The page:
Why Gun Owners Are Happier (Hint: It’s Probably Not the Guns)

Decades of psychology researchers has converged on the conclusion that the key to happiness is … owning a gun?

Not quite.

But as the authors of a new study on happiness and gun ownership point out, there has been plenty of speculation in that vein going back to when the Beatles released their song Happiness is a Warm Gun.

The authors highlight several reasons that have been put forward for why weapons and a sense of emotional wellbeing could plausibly go together: maybe guns make people feel safe, maybe guns make people feel powerful, or maybe guns are just fun.

Of course, that’s all speculation without data. So data is exactly what the researchers got.

Over the course of 27 years, they collected data on gun ownership and self-reported happiness for 37,960 adults in, of course, the United States.

On its face, the data did support the idea of a link between gun ownership and happiness. Specifically, people who said they had guns in their homes also said they were happier on average.

As is often the case in psychology studies, however, things turned out to be more complicated than they seemed at first glance.

One of the tricky things about psychology studies is that just because two variables are correlated doesn’t mean that one actually causes the other. For example, eating cake and getting presents are correlated because they both happen on birthdays, but eating cake will not cause you to receive presents.

In this case, having a gun and being happier were correlated, but that statistical relationship disappeared once the researchers took into account people’s marriage status. That is, gun owners were happier insofar as they were more likely to be married and married people tended to be happier. But married gun owners were not significantly happier than married non-gun-owners, nor were non-married gun owners significantly happier than non-married gun owners.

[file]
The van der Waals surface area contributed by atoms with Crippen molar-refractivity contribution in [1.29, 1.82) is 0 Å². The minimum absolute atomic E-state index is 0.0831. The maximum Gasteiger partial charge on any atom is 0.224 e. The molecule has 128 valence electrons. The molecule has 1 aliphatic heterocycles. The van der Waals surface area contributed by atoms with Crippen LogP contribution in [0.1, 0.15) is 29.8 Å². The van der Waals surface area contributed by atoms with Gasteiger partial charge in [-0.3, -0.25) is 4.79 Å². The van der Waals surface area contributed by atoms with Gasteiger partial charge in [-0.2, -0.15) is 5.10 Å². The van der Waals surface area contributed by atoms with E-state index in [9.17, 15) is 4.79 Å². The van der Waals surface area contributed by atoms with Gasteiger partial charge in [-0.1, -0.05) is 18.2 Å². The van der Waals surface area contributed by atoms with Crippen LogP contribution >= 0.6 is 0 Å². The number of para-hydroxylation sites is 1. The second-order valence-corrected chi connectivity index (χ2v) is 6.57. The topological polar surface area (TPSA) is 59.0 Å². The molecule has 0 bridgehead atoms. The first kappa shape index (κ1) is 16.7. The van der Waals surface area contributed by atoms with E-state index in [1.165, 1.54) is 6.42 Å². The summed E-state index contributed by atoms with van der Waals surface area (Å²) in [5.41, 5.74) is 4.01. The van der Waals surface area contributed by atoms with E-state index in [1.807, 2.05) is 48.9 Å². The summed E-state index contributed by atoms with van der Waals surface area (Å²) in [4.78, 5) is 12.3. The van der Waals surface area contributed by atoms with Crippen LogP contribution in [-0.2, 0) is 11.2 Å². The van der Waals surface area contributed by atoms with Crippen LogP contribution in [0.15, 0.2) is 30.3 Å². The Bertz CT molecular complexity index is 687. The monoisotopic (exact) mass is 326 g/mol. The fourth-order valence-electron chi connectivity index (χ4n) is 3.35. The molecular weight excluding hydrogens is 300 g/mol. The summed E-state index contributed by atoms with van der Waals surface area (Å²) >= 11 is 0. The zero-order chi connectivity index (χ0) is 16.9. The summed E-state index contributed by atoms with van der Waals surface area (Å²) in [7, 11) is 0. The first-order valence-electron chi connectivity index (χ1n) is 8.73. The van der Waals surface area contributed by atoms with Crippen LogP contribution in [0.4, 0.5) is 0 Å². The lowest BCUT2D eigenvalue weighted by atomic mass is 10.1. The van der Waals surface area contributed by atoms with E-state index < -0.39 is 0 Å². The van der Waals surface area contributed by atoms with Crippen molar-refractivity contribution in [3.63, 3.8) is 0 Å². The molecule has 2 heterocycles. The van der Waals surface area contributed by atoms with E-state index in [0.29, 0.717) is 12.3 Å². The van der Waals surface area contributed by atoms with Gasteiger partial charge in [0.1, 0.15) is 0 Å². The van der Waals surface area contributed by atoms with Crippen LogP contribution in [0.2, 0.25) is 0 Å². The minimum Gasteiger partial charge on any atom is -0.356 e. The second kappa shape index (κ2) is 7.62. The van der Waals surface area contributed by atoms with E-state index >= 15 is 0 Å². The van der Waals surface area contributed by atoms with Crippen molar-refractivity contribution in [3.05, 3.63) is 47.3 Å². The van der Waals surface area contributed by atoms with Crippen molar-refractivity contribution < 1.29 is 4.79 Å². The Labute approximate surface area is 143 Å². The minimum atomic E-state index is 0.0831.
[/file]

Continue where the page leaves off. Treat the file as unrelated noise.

There’s an important lesson here about psychology studies in general. Many studies find variables, such as gun ownership and happiness, that are correlated. But it’s important to consider other factors that might explain the connection between those variables.

With the study on gun ownership, if you only look at the statistical relationship between gun ownership and happiness, you would come away with the impression that the key to better mental health is to go buy a gun. Taking into account other possible explanations, however, leads to the conclusion that you would probably do better by getting married.


  1. Tim on February 13, 2020 at 11:37 am

    Just tells me that the study was poorly designed.

    • Neil Petersen on February 15, 2020 at 4:52 pm

      What aspects of the study methodology are you referring to specifically?